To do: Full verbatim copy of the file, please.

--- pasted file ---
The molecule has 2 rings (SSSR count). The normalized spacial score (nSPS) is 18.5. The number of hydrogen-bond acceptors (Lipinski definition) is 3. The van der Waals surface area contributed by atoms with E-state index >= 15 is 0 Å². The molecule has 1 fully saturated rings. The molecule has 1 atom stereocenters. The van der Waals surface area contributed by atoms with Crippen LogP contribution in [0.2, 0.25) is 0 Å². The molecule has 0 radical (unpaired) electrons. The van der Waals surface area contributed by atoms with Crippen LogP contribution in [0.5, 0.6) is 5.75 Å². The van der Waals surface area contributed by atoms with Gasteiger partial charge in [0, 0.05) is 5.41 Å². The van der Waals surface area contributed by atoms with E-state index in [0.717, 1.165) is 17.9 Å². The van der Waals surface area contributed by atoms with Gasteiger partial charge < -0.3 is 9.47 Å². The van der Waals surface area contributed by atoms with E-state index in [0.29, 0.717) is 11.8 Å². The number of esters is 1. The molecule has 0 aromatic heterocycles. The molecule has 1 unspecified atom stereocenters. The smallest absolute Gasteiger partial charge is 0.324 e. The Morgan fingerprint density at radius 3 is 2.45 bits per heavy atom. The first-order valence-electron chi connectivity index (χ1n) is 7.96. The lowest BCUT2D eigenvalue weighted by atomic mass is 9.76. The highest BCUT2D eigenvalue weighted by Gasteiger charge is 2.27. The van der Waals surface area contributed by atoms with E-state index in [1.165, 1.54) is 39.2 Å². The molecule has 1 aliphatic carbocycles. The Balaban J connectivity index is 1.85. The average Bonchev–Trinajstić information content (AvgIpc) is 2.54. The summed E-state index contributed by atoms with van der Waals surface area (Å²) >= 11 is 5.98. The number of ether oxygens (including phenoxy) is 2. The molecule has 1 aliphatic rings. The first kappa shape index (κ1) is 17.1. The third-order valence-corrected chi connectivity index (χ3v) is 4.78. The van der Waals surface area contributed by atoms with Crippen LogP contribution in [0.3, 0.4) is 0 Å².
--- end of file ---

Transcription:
The molecule has 2 rings (SSSR count). The normalized spacial score (nSPS) is 18.5. The number of hydrogen-bond acceptors (Lipinski definition) is 3. The van der Waals surface area contributed by atoms with E-state index >= 15 is 0 Å². The molecule has 1 fully saturated rings. The molecule has 1 atom stereocenters. The van der Waals surface area contributed by atoms with Crippen LogP contribution in [0.2, 0.25) is 0 Å². The molecule has 0 radical (unpaired) electrons. The van der Waals surface area contributed by atoms with Crippen LogP contribution in [0.5, 0.6) is 5.75 Å². The van der Waals surface area contributed by atoms with Gasteiger partial charge in [0, 0.05) is 5.41 Å². The van der Waals surface area contributed by atoms with E-state index in [0.717, 1.165) is 17.9 Å². The van der Waals surface area contributed by atoms with Gasteiger partial charge < -0.3 is 9.47 Å². The van der Waals surface area contributed by atoms with E-state index in [0.29, 0.717) is 11.8 Å². The number of esters is 1. The molecule has 0 aromatic heterocycles. The molecule has 1 unspecified atom stereocenters. The smallest absolute Gasteiger partial charge is 0.324 e. The Morgan fingerprint density at radius 3 is 2.45 bits per heavy atom. The first-order valence-electron chi connectivity index (χ1n) is 7.96. The lowest BCUT2D eigenvalue weighted by atomic mass is 9.76. The highest BCUT2D eigenvalue weighted by Gasteiger charge is 2.27. The van der Waals surface area contributed by atoms with E-state index in [1.165, 1.54) is 39.2 Å². The molecule has 1 aliphatic carbocycles. The Balaban J connectivity index is 1.85. The average Bonchev–Trinajstić information content (AvgIpc) is 2.54. The summed E-state index contributed by atoms with van der Waals surface area (Å²) >= 11 is 5.98. The number of ether oxygens (including phenoxy) is 2. The molecule has 1 aliphatic rings. The first kappa shape index (κ1) is 17.1. The third-order valence-corrected chi connectivity index (χ3v) is 4.78. The van der Waals surface area contributed by atoms with Crippen LogP contribution in [0.3, 0.4) is 0 Å².